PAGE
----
Quiñones-Hinojosa has demonstrated the same abilities in his lifetime – jumping over a fence to get into the United States, working his way through college and medical school and becoming one of the top brain surgeons in the country – which he writes about in his autobiography Becoming Dr. Q: My Journey from Migrant Farm Worker to Brain Surgeon (University of California Press).
Quiñones-Hinojosa grew up in Mexicali, showing precocious leadership and academic skills at a young age. He came from a loving, but poor, family that endured the death of one child and worked in the fields of California. Believing he could make more money for his family, Quiñones-Hinojosa crossed the border illegally on his 19th birthday in 1987 – an event that makes for the book’s most riveting chapter.
The laws at the time made it possible for Quiñones-Hinojosa to obtain legal status and, eventually, his citizenship. His hard work and determination drove him to study at the University of California at Berkeley while working as a welder. Inspired by his curandero grandmother and his own desire to help others, he got into medicine, and he was accepted into Harvard Medical School.
“Two gears still drove me forward,” he writes. “One was for the dreamer and optimist in me who imagined, as I had from childhood, that I was destined to live forever. But the other was for the part of me that realized that life could be snatched away at any moment and felt I had to work hard at everything, as if each day were my last to live.”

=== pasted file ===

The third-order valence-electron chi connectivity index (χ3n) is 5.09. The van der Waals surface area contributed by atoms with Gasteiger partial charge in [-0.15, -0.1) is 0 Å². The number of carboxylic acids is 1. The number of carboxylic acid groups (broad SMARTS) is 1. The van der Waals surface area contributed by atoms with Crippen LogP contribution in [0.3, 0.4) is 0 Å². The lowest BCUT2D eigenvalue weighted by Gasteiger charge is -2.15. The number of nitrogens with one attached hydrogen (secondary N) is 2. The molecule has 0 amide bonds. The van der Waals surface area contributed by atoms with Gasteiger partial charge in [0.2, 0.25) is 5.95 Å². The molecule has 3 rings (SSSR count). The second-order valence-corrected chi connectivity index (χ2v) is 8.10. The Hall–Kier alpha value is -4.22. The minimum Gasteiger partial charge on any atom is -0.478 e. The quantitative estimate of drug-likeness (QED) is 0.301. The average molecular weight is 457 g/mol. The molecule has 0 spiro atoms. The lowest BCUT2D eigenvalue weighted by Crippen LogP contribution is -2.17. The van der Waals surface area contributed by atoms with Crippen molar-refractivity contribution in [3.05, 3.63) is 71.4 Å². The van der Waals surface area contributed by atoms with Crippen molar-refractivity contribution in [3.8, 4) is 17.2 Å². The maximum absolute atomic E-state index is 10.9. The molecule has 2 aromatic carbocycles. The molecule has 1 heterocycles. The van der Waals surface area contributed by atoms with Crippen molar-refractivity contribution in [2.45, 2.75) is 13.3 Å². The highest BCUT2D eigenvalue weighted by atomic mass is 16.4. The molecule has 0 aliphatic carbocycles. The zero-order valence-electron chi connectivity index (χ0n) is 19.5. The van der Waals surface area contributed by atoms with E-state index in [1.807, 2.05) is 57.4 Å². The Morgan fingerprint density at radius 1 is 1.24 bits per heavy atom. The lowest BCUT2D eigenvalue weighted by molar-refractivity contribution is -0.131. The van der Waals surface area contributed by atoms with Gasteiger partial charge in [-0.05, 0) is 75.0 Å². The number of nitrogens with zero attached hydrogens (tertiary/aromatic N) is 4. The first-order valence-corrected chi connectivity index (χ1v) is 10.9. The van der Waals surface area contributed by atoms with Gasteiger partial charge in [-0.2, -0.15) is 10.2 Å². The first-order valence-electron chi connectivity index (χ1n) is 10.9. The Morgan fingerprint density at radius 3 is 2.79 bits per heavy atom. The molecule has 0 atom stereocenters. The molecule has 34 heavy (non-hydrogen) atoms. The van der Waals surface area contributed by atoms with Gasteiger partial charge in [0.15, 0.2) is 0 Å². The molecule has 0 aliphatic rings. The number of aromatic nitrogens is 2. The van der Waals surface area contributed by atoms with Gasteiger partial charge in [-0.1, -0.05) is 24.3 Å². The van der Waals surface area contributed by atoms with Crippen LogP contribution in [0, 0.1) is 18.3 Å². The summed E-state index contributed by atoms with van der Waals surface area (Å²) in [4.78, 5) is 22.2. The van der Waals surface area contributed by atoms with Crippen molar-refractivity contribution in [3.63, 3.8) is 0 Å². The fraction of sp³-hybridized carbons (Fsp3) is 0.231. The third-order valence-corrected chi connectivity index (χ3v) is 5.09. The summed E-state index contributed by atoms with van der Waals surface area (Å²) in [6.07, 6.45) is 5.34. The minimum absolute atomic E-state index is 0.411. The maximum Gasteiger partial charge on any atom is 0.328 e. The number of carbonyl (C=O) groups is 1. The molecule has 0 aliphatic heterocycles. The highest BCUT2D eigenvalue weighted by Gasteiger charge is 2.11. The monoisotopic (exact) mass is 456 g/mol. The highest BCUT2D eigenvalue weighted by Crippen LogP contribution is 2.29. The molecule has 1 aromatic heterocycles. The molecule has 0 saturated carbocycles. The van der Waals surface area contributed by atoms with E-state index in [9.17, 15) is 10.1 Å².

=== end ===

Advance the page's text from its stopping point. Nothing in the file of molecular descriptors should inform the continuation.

Quiñones-Hinojosa goes through his residency while working on weekends and raising a young family – and he survives a few brushes with death. But the hard work pays off. He lands a job at Johns Hopkins Medical Center, one of the most prestigious medical institutions in the nation. He was featured on the ABC documentary Hopkins and PBS’s Nova.
Quiñones-Hinojosa, along with co-author Mim Eichler Rivas, writes in a matter-of-fact tone without sounding sorry for himself or arrogant. The fast-paced book is most intriguing when he writes about his early life. The last third of the book focuses on his medical cases, but it doesn’t get too technical and is easy to understand.
This book will appeal to almost everybody, but it should make its way to the hands of young Hispanics, who will hopefully make Dr. Q their own Kalimán.
• The University of California Press posted an excerpt of the book here, which describes his baby sister’s death.